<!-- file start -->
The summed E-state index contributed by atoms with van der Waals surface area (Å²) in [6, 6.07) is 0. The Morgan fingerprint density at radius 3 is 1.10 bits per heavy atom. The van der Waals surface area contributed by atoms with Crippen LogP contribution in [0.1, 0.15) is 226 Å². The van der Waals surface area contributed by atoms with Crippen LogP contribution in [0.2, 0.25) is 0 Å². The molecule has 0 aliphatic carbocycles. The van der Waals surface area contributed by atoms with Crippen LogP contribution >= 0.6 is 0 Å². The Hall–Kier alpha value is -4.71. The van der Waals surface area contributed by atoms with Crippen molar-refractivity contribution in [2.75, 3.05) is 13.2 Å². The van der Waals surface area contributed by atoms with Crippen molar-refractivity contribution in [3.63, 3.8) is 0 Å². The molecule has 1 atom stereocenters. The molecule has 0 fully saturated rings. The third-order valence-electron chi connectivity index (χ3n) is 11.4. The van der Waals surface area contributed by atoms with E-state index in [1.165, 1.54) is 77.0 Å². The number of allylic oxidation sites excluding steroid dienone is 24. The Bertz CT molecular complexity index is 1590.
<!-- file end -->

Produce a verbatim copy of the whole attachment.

The summed E-state index contributed by atoms with van der Waals surface area (Å²) in [6, 6.07) is 0. The Morgan fingerprint density at radius 3 is 1.10 bits per heavy atom. The van der Waals surface area contributed by atoms with Crippen LogP contribution in [0.1, 0.15) is 226 Å². The van der Waals surface area contributed by atoms with Crippen LogP contribution in [0.2, 0.25) is 0 Å². The molecule has 0 aliphatic carbocycles. The van der Waals surface area contributed by atoms with Crippen LogP contribution >= 0.6 is 0 Å². The Hall–Kier alpha value is -4.71. The van der Waals surface area contributed by atoms with Crippen molar-refractivity contribution in [2.75, 3.05) is 13.2 Å². The van der Waals surface area contributed by atoms with Crippen molar-refractivity contribution in [3.63, 3.8) is 0 Å². The molecule has 1 atom stereocenters. The molecule has 0 fully saturated rings. The third-order valence-electron chi connectivity index (χ3n) is 11.4. The van der Waals surface area contributed by atoms with E-state index in [1.165, 1.54) is 77.0 Å². The number of allylic oxidation sites excluding steroid dienone is 24. The Bertz CT molecular complexity index is 1590.